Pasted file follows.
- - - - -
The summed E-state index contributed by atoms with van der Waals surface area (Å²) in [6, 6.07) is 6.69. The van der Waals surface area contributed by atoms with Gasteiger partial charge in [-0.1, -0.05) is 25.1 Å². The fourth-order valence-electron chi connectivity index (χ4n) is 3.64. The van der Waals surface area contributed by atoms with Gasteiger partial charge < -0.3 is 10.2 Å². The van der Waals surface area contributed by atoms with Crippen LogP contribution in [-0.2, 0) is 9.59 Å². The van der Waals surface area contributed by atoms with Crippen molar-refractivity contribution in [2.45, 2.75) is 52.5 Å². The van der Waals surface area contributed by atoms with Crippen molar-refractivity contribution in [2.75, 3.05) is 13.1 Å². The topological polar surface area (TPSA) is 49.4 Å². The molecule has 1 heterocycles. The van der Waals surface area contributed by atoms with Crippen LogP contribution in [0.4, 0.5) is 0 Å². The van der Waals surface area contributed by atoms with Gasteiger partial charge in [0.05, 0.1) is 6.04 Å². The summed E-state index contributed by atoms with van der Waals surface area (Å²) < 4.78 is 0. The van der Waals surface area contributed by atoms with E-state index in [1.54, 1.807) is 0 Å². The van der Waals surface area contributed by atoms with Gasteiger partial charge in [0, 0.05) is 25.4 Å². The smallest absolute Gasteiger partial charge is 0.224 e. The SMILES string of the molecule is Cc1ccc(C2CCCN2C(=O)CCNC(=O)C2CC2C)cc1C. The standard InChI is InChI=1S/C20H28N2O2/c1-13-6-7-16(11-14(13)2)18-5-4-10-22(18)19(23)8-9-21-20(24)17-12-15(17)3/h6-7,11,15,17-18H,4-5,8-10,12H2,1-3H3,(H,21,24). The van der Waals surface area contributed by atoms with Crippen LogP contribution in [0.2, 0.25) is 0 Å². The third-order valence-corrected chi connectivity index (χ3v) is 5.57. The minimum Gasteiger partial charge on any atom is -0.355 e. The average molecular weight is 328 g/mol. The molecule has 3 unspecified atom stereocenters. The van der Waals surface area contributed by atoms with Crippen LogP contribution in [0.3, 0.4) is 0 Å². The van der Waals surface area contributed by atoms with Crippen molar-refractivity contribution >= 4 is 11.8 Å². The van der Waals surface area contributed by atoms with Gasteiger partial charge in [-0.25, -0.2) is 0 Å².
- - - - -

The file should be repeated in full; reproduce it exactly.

The summed E-state index contributed by atoms with van der Waals surface area (Å²) in [6, 6.07) is 6.69. The van der Waals surface area contributed by atoms with Gasteiger partial charge in [-0.1, -0.05) is 25.1 Å². The fourth-order valence-electron chi connectivity index (χ4n) is 3.64. The van der Waals surface area contributed by atoms with Gasteiger partial charge < -0.3 is 10.2 Å². The van der Waals surface area contributed by atoms with Crippen LogP contribution in [-0.2, 0) is 9.59 Å². The van der Waals surface area contributed by atoms with Crippen molar-refractivity contribution in [2.45, 2.75) is 52.5 Å². The van der Waals surface area contributed by atoms with Crippen molar-refractivity contribution in [2.75, 3.05) is 13.1 Å². The topological polar surface area (TPSA) is 49.4 Å². The molecule has 1 heterocycles. The van der Waals surface area contributed by atoms with Crippen LogP contribution in [0.4, 0.5) is 0 Å². The van der Waals surface area contributed by atoms with Gasteiger partial charge in [0.05, 0.1) is 6.04 Å². The summed E-state index contributed by atoms with van der Waals surface area (Å²) < 4.78 is 0. The van der Waals surface area contributed by atoms with E-state index in [1.54, 1.807) is 0 Å². The van der Waals surface area contributed by atoms with Gasteiger partial charge in [0, 0.05) is 25.4 Å². The smallest absolute Gasteiger partial charge is 0.224 e. The SMILES string of the molecule is Cc1ccc(C2CCCN2C(=O)CCNC(=O)C2CC2C)cc1C. The standard InChI is InChI=1S/C20H28N2O2/c1-13-6-7-16(11-14(13)2)18-5-4-10-22(18)19(23)8-9-21-20(24)17-12-15(17)3/h6-7,11,15,17-18H,4-5,8-10,12H2,1-3H3,(H,21,24). The van der Waals surface area contributed by atoms with Crippen LogP contribution in [0.2, 0.25) is 0 Å². The third-order valence-corrected chi connectivity index (χ3v) is 5.57. The minimum Gasteiger partial charge on any atom is -0.355 e. The average molecular weight is 328 g/mol. The molecule has 3 unspecified atom stereocenters. The van der Waals surface area contributed by atoms with Crippen LogP contribution in [0.3, 0.4) is 0 Å². The van der Waals surface area contributed by atoms with Crippen molar-refractivity contribution >= 4 is 11.8 Å². The van der Waals surface area contributed by atoms with Gasteiger partial charge in [-0.25, -0.2) is 0 Å².